Oscar Perez, Minister Of Arts And Culture and a leading advisor on the project, then stressed that the Cabildo of Lanzarote had been keen to engage ´the extended Manrique family´ in the planning of the programme to ensure it would reflect some of Manrique’s own love of music and artistic creativity. Further, more precise, details will be released to the media prior to the Festival and it was interesting to learn how the Cabildo are also ensuring, by including a wide range of events already on the calendar for 2019, as well as bespoke events described in this article, will ensure that Manrique’s centenary is celebrated as diversely as possible by as many people as possible. Meanwhile, the programme as it currently stands as listed below, with all events set to take place on a specially built Manrique-scenario stage on the Playa Reducto in Arrecife

  • 24 de abril: Espectáculo ‘La ilusión de César’ creado ex profeso para la ocasión por la compañía Pieles.
  • 25 de abril: Conciertos de Iván Ferreiro y Mucho.
  • 26 de abril: Taller Canario de Canción, Taburiente y Maru Cabrera.
  • 27 de abril: Ataúd Vacante e Inadaptados.
  • 28 de abril: Toñín Corujo, Benito Cabrera, Alexis Lemes, José Vicente y ‘El Colorao’.
  • 30 de abril: Brooklyn Funk Essentials y J.P. Bimeni and The Blackbelts.
  • 1 de mayo: Olga Cerpa y Mestisay, y Beni Ferrer.
  • 2 de mayo: Diego Barber y Simbeque.
  • 3 de mayo: Goran Bregovic.
  • 4 de mayo: Grupo Instrumental y Coros de la Orquesta Sinfónica de Las Palmas protagonizando el concierto titulado ‘Carmina Burana’.
  • 5 de mayo: Los Sabandeños, Los Gofiones y Acatife.

La entrada a todos los conciertos es gratuita. (Entry to all the concerts is free.)

Oscar Perez then spoke of Manrique’s importance to the development of modern Lanzarote and said that the festival will  provide a diversity of music appropriate mot only for those generations who lived in Manrique’s era but also to younger generations who have grown up since the artist’s death.

When Oscar introduced a few of the artists to be involved in this lavish celebration, each then spoke of their pride in being invited to participate and all seemed excited at the opportunity to create or perform work that would communicate to a wide audience. One also spoke of feeling humbled to be associated as an artist in the same conversation as Cesar Manrique.

We spoke afterwards with Oscar and asked him if this celebratory event was in any way aimed at the new residents.

´The Cabildo particularly welcome interest in the project from new residents,´ Oscar replied. ´I think Cesar, even twenty and more years after his death, is still a hugely effective ambassador for the islands. Venues like this, for instance, with its unique vistas and atmosphere are a great part of the attraction that makes Lanzarote a desirable home. This festival offers those newly arrived here to join the people of Lanzarote in learning so much more about Cesar and what shaped his vision.´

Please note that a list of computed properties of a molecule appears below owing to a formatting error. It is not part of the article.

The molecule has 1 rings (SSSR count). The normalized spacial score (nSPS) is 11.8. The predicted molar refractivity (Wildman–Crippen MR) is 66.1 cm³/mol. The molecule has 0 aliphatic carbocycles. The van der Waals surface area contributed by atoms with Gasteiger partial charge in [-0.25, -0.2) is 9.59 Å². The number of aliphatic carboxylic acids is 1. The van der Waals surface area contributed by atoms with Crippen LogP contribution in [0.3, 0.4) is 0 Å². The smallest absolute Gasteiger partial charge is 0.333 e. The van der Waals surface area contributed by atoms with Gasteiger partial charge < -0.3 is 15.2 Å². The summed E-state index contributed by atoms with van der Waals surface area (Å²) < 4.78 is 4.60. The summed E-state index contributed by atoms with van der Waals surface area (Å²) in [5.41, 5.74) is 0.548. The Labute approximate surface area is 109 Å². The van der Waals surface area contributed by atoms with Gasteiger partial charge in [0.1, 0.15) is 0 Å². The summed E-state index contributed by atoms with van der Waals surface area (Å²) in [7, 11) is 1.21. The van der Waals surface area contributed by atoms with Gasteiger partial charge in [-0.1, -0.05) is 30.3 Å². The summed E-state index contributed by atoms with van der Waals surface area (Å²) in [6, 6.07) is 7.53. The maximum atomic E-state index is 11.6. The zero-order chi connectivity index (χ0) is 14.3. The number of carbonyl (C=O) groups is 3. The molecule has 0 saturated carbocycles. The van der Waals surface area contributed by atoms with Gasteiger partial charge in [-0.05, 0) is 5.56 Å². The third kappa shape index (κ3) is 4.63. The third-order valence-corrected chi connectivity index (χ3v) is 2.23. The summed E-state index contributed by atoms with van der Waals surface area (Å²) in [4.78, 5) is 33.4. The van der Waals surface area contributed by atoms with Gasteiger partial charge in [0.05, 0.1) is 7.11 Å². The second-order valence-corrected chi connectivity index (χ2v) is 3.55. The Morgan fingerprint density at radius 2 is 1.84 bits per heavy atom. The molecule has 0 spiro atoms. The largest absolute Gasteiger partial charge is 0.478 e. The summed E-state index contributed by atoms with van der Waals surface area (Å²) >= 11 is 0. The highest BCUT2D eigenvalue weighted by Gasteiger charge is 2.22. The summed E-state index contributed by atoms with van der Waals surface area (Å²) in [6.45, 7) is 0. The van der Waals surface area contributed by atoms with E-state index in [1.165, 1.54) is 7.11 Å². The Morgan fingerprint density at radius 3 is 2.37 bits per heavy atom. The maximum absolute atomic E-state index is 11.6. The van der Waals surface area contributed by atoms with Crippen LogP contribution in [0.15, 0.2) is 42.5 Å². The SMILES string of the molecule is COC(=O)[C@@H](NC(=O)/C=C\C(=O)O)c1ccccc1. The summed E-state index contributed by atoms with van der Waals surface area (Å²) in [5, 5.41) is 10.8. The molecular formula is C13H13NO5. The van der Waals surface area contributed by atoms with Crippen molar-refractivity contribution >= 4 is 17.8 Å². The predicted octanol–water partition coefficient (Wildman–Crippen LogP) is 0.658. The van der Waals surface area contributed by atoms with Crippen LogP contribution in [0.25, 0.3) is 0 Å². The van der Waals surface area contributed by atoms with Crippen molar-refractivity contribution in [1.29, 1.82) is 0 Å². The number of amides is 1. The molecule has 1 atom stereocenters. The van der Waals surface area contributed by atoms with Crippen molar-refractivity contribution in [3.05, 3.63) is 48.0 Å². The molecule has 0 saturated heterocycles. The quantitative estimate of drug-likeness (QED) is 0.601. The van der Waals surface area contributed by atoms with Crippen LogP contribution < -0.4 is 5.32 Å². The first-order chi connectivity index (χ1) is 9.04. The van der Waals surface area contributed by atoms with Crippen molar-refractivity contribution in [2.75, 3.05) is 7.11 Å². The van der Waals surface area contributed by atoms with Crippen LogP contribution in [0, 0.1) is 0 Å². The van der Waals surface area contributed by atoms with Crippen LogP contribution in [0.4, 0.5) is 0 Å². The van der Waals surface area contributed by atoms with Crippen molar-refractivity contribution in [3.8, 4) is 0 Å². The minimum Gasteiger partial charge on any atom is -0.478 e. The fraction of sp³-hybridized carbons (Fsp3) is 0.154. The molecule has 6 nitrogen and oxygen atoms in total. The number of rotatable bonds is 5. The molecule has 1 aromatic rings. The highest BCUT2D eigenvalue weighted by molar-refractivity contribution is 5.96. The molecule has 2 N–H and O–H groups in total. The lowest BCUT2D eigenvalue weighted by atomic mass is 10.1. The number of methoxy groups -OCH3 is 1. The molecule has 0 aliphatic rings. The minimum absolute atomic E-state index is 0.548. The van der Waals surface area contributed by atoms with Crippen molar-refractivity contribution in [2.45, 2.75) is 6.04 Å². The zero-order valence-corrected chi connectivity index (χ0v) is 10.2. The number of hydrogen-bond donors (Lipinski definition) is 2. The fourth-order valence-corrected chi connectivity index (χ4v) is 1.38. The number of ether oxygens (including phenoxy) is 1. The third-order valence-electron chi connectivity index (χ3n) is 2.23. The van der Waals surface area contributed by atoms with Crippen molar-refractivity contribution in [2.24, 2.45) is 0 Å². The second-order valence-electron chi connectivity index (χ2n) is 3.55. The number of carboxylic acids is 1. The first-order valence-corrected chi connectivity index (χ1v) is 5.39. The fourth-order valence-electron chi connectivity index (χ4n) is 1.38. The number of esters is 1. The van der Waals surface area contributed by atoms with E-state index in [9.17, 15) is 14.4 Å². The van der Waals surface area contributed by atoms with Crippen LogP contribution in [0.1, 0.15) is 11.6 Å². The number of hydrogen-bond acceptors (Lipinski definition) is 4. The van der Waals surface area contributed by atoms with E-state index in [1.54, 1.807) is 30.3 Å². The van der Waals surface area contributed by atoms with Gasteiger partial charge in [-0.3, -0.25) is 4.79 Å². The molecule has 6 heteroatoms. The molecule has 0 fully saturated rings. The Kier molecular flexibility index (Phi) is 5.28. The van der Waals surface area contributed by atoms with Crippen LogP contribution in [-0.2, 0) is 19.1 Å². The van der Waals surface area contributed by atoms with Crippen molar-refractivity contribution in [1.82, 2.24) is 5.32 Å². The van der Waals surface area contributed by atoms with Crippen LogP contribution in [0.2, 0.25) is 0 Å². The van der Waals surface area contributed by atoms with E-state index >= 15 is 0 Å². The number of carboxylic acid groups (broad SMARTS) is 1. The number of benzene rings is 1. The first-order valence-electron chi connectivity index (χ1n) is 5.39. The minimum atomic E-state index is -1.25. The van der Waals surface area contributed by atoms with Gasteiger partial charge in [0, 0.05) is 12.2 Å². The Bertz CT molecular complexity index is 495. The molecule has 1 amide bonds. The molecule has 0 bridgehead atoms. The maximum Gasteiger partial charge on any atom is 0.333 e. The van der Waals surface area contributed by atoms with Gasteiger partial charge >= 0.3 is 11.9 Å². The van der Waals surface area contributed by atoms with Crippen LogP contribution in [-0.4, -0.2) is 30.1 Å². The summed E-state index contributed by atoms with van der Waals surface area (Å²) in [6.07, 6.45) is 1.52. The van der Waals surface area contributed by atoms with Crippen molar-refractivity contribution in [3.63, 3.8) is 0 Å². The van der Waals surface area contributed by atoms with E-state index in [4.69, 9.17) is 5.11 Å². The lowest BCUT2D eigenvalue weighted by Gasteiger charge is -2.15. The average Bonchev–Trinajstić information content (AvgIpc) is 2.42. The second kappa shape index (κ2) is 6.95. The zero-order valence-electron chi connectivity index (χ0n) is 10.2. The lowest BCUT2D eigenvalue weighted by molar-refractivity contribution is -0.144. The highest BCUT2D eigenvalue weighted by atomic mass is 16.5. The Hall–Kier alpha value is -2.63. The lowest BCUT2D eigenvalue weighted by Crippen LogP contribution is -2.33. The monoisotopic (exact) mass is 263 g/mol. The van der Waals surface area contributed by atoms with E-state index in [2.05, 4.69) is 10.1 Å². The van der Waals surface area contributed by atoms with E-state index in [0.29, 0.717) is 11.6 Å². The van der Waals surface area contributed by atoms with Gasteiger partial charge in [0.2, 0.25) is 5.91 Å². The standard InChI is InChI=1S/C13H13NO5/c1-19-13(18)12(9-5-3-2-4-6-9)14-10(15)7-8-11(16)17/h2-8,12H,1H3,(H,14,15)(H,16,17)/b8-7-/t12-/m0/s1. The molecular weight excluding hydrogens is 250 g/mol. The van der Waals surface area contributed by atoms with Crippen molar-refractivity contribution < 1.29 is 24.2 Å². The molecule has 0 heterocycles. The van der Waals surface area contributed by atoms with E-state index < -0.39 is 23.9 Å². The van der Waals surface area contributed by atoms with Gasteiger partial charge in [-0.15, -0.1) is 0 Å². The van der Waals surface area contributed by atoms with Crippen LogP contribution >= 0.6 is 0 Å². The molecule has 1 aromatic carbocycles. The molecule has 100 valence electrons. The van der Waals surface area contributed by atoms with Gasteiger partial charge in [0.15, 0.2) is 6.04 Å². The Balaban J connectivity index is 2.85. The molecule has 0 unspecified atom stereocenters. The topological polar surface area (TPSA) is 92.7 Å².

To augment this celebration of Manrique and his impact on the island, The Cabildo of Lanzarote has also selected fourteen proposals, about to commemorate the centenary of Cesar Manrique’s birth, from almost a hundred submitted by the general public. President, Pedro San Gines has publicly thanked the judges who led the selection process, saying it is still ´very possible´ to include some of these ideas in the planned celebrations, ´pending documentation for final approval.´ The President highlighted the educational value of all the suggestions, and also thanked a secondary committee who have looked at the conceptual, creative content as well how it might contribute to the commemoration of Cesar Manrique.

The fourteen submissions approved include arts interventions in almost every conceivable format, at places such as Arrecife, and ideas for pop-up family friendly books, educational digital pieces and illustrated children’s books on Manrique’s life and influence.

From a ´toy in the wind´ protagonist in a children’s work, artists have submitted a proposal, too, for a digital kit teaching aid and arts project looking at Manrique’s social politics and important attitudes to citizenship. Some proposals seek to generate reflection, and new debate, about the values driven by the artist. Some projects involve cartoon characters and even a stage play has been proposed, looking at the dreams and vision of the artist. The idea of a family-friendly guide figure has been mooted, to take inform and guide walking parties around the Manrique tourist trail. A sculptured work will look at the artist’s interest in that aspect of the arts and a new family friendly story will look at Cesar’s relationship with the landscape he grew up on. There will even be work undertaken with residents of the penitentiary in Arrecife and a theatrical performance based on the speeches of Manrique and his ability to make his artistic visions transcend the boundaries of genre.     

San Ginés then ran through a draft timetable for work on these projects to be commenced from 4th of March and concluded by the end of this year, with exhibitions and highlights including Alejandro Krawietz´ Almacen 1974 and musical activities such as at The Jameos Festival on March 23 and the presentation of the poster of the Visual Music Festival sometime in October.

He also mentioned editorial projects such as a botanical volumes like Pascal Garbe’s on The Cactus Garden and other works by Alejandro Krawietz and Alejandro Scarpa and a volume on the 25 years of the world biosphere reserve.

In conclusion, The President emphasised the high educational component of all the acts provided for the centenary. Specifically in the school children and youth section, there is, planned for the May 10 visit by Dean Mac Cannell, (father of the anthropology of tourism, Professor at the University of California), a series of educational activities for children aged 3 to 16 revealing the Le Gado de Manrique.